As for the bad, as said, the iPhone X is heavier and larger than I would like, and the Control Center is just too far out of reach for even my very large hands (yes I know how to activate the short reach feature or whatever it’s called; it’s still inconvenient); I hate the camera bump, but I got the Apple leather case on sale for 25 bucks and it solves that problem neatly, even though I generally dislike all cases and prefer the naked device. I take a dozen accidental screenshots a day trying to silence my ringer, so I was sad the S and R keep the same lousy button orientation.
Mostly though, my decision was based on that my SE was mysteriously absconded with in Summer of ‘17, and my 5 would not run iOS 11 in the Fall, so I had to buy something a year earlier than I wanted to. I had given much thought to holding out till April May June hoping for an iPhone SE update, but my (now proven) sense told me it was likely not coming, and even if it did, it was most likely to have one or two or three-year-old technology again.
I almost bought a used SE to see me through, but I just decided to take advantage of the liberal 14 day return policy and try the iPhone X to get a taste of the future. By the time day seven rolled around, despite the size and other annoying issues, I knew I wasn’t going to send it back. I was just incredibly nervous that I was going to regret buying the first generation of its technology; but other than a vastly more powerful A12 processor, and some other unimportant-to-me camera improvements, I don’t feel like this S track year has made me feel like I should’ve waited, I’m like in previous generations.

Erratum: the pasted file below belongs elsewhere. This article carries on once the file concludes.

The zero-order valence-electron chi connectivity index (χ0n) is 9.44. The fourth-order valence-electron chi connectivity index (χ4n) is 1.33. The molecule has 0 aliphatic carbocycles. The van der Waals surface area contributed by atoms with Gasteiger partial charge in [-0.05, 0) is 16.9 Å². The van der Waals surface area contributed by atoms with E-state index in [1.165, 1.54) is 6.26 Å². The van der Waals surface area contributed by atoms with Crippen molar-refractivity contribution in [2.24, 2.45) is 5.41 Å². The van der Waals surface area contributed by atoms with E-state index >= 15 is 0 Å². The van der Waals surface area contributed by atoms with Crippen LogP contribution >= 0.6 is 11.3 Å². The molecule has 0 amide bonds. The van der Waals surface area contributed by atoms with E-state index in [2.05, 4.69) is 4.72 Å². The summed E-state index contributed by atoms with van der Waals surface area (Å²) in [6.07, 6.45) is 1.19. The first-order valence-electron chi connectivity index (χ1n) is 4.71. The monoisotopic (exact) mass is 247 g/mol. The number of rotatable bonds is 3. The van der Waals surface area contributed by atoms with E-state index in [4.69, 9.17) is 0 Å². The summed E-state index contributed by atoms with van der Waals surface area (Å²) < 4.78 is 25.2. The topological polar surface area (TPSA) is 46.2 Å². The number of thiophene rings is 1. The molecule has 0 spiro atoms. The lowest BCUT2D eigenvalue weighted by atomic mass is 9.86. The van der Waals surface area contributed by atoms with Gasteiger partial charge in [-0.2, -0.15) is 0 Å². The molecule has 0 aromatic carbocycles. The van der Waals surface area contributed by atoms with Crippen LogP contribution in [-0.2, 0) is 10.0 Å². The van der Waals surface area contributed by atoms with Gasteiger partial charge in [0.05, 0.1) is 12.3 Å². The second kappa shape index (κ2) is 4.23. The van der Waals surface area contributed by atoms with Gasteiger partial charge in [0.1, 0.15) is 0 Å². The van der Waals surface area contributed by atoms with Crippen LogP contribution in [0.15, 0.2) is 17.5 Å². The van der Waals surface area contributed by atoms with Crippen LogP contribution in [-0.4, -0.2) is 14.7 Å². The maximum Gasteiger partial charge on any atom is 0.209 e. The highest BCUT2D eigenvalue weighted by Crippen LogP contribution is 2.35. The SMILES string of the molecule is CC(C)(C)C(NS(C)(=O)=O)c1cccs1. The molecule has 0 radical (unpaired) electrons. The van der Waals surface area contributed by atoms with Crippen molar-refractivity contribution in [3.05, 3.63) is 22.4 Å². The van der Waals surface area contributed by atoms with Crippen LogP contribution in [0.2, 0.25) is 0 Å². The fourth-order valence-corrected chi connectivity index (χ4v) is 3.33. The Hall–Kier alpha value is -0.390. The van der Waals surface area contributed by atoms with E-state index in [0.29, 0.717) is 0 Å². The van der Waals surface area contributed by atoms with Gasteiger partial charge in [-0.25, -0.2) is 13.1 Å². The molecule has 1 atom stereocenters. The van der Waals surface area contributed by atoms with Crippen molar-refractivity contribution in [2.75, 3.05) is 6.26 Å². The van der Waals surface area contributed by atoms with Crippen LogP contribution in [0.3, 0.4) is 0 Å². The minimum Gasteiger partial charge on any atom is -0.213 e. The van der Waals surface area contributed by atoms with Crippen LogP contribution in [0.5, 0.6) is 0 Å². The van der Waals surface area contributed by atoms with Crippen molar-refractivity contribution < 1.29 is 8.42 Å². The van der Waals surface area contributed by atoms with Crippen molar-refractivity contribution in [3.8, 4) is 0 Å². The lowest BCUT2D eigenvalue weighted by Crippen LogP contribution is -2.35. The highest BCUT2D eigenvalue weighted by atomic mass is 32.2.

If Apple does revive a 4 inch class iPhone sometime next year, my expectation is that it will have at least some of the technology of the X series; namely I expect that we will be soon seeing the end of touch ID in almost everything not Mac; Face ID is definitely the future, and I embrace it.
If what they produce ends up not being too much a second-class citizen, or worse a third class citizen, I will consider buying it and whatever loss I take on this iPhone X to be a worthwhile rental. Otherwise I intend to shoot for four years out of this crazy-expensive, but worth it, landmark iPhone.
Holy cow, I’ve dictated a novel. Sorry. I’m not even sure I’ve begun to enumerate all the little things that have me using it more. There’s nothing at all wrong with my iPad Air 2, but I can’t wait to replace it with a 120hz/120hz OLED screen with Face ID.